Barloworld’s results on Monday reflected some of the biggest trends in the South African economy, with the company reporting a sharp drop in equipment sales to the troubled construction industry, as well as a decline in new-vehicle sales and car rental days, but with the mining industry seemingly lifting its head.
The equipment and logistics company reported a 1.6% drop in revenue for the six months ended March 31, to R30.4-billion, compared with the same period in the 2018 financial year.
Operating profit declined by 4%, to R1.9-billion.
The Equipment Southern Africa business saw a 15.7% jump in revenue, to R10-billion, driven by a 32.2% growth in machine sales.
Operating profit was up 9.8%, to R806-million.
Sales to the mining industry grew from 20% of all equipment sales in the previous comparable period, to 24%, with sales to the contract mining industry growing from 14%, to 30%.
Sales to the construction industry shrunk from 52%, to 40%.
Equipment Southern Africa CEO Emmy Leeka said on Monday in Johannesburg that he expected commodity fundamentals to remain favourable, and to support continued recovery in the mining industry.
In the construction industry, however, Leeka anticipated trading conditions to remain challenging in the second half of the financial year.
As for Equipment Russia, revenue was down 22.7%, to $229.3-million, with operating profit down 9.4%, to $22.3-million. This was largely owing to significant package-mining-machine deals sealed in the previous comparable period.
Looking ahead, Equipment Russia CEO Quinton McGeer expected increased customs duties on US sourced units to impact large future mining product opportunities.
“This is something we need to plan for.”
Barloworld CEO Dominic Sewela said on Monday that the company had, in pursuit of growth and to use its strong balance sheet, entered into negotiations to acquire Wagner Asia Group, a Mongolia based equipment dealer.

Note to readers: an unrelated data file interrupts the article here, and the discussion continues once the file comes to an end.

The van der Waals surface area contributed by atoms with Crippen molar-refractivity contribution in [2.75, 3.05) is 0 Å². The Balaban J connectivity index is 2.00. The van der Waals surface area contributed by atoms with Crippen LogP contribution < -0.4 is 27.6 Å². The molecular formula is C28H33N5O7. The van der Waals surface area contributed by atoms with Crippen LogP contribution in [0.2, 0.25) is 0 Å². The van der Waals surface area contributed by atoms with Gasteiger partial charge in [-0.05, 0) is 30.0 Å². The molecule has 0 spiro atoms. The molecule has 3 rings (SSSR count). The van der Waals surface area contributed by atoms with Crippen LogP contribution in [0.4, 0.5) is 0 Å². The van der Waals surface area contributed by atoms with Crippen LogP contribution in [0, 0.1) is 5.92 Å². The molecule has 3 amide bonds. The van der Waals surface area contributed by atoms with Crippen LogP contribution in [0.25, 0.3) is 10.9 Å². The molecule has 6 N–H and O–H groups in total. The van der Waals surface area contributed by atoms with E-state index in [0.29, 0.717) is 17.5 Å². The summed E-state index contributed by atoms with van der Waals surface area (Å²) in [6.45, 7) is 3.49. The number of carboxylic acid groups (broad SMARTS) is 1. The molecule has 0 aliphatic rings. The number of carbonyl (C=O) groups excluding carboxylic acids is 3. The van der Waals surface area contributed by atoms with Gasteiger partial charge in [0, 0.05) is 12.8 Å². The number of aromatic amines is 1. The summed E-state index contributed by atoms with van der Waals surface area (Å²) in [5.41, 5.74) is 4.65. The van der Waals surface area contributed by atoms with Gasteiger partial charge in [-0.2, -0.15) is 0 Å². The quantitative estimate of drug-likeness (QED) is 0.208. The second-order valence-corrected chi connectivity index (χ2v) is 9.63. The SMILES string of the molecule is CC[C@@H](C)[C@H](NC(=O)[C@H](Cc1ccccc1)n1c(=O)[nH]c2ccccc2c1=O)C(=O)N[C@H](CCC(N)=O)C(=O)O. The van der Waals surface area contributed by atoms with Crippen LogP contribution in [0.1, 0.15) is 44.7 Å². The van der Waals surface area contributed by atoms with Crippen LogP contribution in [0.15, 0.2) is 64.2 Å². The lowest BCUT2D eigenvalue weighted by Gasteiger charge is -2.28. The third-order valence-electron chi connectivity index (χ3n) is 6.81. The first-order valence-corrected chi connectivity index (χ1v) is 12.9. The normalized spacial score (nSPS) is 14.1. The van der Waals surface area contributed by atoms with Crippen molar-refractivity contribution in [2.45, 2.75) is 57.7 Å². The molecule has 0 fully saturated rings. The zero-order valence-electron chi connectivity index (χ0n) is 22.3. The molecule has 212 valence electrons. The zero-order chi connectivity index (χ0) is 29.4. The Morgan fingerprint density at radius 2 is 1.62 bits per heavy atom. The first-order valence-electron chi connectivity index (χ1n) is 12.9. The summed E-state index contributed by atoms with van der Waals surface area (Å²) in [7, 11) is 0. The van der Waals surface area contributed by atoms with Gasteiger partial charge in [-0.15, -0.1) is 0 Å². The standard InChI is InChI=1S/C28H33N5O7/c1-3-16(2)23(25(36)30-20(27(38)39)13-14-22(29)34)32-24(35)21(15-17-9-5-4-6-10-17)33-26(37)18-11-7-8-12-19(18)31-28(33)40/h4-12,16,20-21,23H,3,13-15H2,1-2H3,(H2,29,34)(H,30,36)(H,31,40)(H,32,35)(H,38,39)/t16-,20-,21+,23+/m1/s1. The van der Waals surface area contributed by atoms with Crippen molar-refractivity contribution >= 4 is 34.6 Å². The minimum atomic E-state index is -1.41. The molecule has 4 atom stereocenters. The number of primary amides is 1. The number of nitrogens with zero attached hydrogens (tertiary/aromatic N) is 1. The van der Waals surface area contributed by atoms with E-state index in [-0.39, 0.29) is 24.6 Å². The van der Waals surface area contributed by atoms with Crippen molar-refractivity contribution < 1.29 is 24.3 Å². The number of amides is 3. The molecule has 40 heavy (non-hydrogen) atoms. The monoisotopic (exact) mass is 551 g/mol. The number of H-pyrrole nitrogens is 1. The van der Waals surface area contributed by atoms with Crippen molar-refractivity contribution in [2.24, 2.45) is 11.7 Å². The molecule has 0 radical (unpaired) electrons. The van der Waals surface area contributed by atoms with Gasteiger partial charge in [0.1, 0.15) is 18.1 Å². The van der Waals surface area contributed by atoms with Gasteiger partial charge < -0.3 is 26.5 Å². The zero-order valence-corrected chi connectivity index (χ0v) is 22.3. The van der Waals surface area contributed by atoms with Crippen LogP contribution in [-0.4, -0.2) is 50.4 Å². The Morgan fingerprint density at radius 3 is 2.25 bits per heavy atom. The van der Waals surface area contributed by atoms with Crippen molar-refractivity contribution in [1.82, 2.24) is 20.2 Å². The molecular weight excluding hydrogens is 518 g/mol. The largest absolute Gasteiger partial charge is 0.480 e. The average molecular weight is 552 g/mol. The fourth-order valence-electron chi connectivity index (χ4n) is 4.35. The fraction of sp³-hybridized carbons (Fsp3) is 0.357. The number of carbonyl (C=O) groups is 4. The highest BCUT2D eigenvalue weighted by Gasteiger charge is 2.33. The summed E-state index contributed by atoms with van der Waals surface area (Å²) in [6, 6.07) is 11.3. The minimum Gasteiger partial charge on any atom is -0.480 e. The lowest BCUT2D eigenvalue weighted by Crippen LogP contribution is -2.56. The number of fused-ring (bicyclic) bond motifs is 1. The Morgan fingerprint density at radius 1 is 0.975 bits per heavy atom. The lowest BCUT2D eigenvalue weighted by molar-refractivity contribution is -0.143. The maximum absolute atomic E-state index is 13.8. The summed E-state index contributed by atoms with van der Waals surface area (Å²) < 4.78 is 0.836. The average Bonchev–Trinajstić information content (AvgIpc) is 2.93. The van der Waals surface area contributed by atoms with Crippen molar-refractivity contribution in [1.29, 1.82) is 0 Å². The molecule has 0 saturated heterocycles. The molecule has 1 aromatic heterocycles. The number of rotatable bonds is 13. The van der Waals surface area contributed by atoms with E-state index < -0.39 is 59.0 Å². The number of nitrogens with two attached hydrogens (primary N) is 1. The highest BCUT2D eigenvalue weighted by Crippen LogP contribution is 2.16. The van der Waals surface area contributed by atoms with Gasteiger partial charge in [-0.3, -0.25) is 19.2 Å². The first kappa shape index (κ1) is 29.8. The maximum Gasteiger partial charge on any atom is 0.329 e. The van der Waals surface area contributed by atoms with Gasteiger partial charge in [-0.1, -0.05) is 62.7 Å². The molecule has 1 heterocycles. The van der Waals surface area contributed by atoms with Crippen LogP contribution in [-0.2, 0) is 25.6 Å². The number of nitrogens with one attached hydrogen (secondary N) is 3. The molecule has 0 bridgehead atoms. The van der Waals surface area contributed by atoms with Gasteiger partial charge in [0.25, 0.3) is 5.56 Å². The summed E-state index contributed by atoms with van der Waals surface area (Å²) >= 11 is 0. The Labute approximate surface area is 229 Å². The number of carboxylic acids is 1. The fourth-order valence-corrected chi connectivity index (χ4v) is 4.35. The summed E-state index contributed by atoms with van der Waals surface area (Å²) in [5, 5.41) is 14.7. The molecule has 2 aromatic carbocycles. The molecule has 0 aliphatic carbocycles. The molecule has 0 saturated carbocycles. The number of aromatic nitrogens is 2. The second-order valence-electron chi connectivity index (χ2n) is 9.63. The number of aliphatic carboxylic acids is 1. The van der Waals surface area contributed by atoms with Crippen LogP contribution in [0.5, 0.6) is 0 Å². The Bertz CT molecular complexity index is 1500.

“For us, as from this year, we are really focusing on growth.”
Barloworld’s Automotive business saw a 7.7% drop in revenue, to R14.2-billion, with operating profit up 0.2%, to R885-million.
CEO of this business, Keith Rankin, said the car rental market declined by 2% in rental days in the period under review.
Barloworld also saw a 6.3% decline in new units sold for the six months ended March 31. Around 20% of Barloworld’s new-car sales are in the premium market, which has been exceptionally hard hit in the current economic environment.
Rankin expected rental days to remain under pressure in the second half of the year. Difficult market conditions in the new-vehicle market would also continue.
Rankin is set to depart his position at Barloworld, with Logistics business CEO Kamogelo Mmutlana to add the automotive portfolio to his job description.
Logistics saw a decline in revenue from R3-billion to R2.9-billion, with operating profit down from R99-million, to R68-million.
The bulk of the losses flowed from KLL, which had a R66-million impact on Barloworld’s results in the period under review.
KLL has since been closed.
Looking ahead at the business conditions facing Barloworld, Sewela expected more of the same for the next six months.
Equipment sales should remain strong, while the South African consumer, however, would remain under pressure and unlikely to experience any financial relief.